They Are Big Magic
At the end of last year, I read Elizabeth Gilbert's new book: Big Magic: Creative Living Beyond Fear (2015). You know her from her earlier work: Eat, Pray, Love.
I loved the central theme of the book. She argues that creativity is our birthright and inheritance. Birthright because we are part of a profoundly abundant and creative universe. Inheritance because we come from generations of people who got things done through creative problem-solving. They created useful and beautiful tools, objects, art, books, music, and other forms of expression.
She says: "You will find people who spent their lives making things. This is where you come from. This is where we all come from. Human beings have been creative beings for a really long time -- long enough and consistently enough that it appears to be a totally natural impulse."
And this: " I have the right to collaborate with creativity because I myself am a product and consequence of Creation." "How can I best live out my destiny?"
And this: "[I]n order to live this way -- free to create, free to explore -- you must possess a fierce sense of personal entitlement, which I hope you will learn to cultivate."
One of her suggestions resonated profoundly with me. It is the topic of ideas. First, we should receive our ideas with respect and curiosity. She says:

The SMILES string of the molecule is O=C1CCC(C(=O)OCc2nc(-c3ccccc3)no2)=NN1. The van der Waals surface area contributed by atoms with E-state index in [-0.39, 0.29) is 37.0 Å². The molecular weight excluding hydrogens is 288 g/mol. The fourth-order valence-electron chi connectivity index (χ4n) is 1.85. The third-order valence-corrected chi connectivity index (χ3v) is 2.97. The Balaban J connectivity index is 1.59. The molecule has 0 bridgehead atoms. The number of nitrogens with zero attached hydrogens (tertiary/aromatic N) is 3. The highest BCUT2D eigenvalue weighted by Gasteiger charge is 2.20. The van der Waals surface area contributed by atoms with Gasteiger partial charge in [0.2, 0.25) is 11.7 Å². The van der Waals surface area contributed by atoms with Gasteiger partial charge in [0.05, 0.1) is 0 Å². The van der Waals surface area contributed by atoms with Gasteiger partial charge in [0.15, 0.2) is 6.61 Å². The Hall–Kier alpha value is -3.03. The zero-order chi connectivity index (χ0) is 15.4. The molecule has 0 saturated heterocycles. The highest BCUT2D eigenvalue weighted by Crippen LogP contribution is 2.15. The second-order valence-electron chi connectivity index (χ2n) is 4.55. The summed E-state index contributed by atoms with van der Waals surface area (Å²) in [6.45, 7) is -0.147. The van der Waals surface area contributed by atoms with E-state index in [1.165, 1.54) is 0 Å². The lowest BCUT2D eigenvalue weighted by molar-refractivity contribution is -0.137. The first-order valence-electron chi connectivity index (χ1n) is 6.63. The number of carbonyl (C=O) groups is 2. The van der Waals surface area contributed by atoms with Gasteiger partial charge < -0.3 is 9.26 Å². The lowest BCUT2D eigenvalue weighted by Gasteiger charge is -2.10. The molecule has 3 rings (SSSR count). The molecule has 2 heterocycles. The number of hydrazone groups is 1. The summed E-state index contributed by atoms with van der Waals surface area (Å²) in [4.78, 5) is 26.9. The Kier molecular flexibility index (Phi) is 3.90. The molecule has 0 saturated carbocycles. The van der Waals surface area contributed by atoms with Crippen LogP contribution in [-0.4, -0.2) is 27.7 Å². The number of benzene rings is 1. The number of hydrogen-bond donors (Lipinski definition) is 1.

Ideas are a disembodied, energetic life-form. Ideas have a consciousness. They are driven by a single impulse: to be made manifest in our world through collaboration with a human partner. Through human efforts, an idea is escorted out of the ether and into the realm of the actual.
Ideas search for available and willing human partners. An idea will try to get your attention.In other words: "You are a partner to inspiration." "The work wants to made and it wants to be made through you"
But, she also cautions us. If we do not pay attention to ideas when they need it, they will leave us and search for another human partner. She says: " My genius waits around a lot of the time to see if I am truly serious about this line of work."
I love that. I have seen ideas simply leave me because I became distracted, bored, or overwhelmed. I let my attention abandon them, and so the ideas abandoned me. Gilbert suggests we should wish them well and hope they find a new loving home that does make them manifest.
Any of your precious ideas needing your attention?